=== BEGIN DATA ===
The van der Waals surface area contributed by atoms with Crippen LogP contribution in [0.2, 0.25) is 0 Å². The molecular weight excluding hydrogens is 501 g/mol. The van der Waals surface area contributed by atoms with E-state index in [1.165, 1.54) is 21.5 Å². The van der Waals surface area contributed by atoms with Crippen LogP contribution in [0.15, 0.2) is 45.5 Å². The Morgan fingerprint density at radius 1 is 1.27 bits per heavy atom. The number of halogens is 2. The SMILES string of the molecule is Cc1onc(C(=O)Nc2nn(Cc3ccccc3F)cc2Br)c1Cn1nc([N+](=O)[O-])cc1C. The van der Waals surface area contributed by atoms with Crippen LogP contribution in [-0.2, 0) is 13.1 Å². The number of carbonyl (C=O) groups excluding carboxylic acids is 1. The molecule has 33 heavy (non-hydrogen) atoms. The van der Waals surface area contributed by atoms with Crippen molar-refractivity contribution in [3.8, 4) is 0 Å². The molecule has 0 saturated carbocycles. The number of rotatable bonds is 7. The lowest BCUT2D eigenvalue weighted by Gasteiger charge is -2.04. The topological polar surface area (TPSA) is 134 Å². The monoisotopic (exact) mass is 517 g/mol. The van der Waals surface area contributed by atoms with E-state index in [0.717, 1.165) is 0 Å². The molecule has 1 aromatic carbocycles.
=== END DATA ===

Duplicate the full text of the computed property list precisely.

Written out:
The van der Waals surface area contributed by atoms with Crippen LogP contribution in [0.2, 0.25) is 0 Å². The molecular weight excluding hydrogens is 501 g/mol. The van der Waals surface area contributed by atoms with E-state index in [1.165, 1.54) is 21.5 Å². The van der Waals surface area contributed by atoms with Crippen LogP contribution in [0.15, 0.2) is 45.5 Å². The Morgan fingerprint density at radius 1 is 1.27 bits per heavy atom. The number of halogens is 2. The SMILES string of the molecule is Cc1onc(C(=O)Nc2nn(Cc3ccccc3F)cc2Br)c1Cn1nc([N+](=O)[O-])cc1C. The van der Waals surface area contributed by atoms with Crippen LogP contribution in [-0.2, 0) is 13.1 Å². The number of carbonyl (C=O) groups excluding carboxylic acids is 1. The molecule has 33 heavy (non-hydrogen) atoms. The van der Waals surface area contributed by atoms with Crippen molar-refractivity contribution in [3.8, 4) is 0 Å². The molecule has 0 saturated carbocycles. The number of rotatable bonds is 7. The lowest BCUT2D eigenvalue weighted by Gasteiger charge is -2.04. The topological polar surface area (TPSA) is 134 Å². The monoisotopic (exact) mass is 517 g/mol. The van der Waals surface area contributed by atoms with E-state index in [0.717, 1.165) is 0 Å². The molecule has 1 aromatic carbocycles.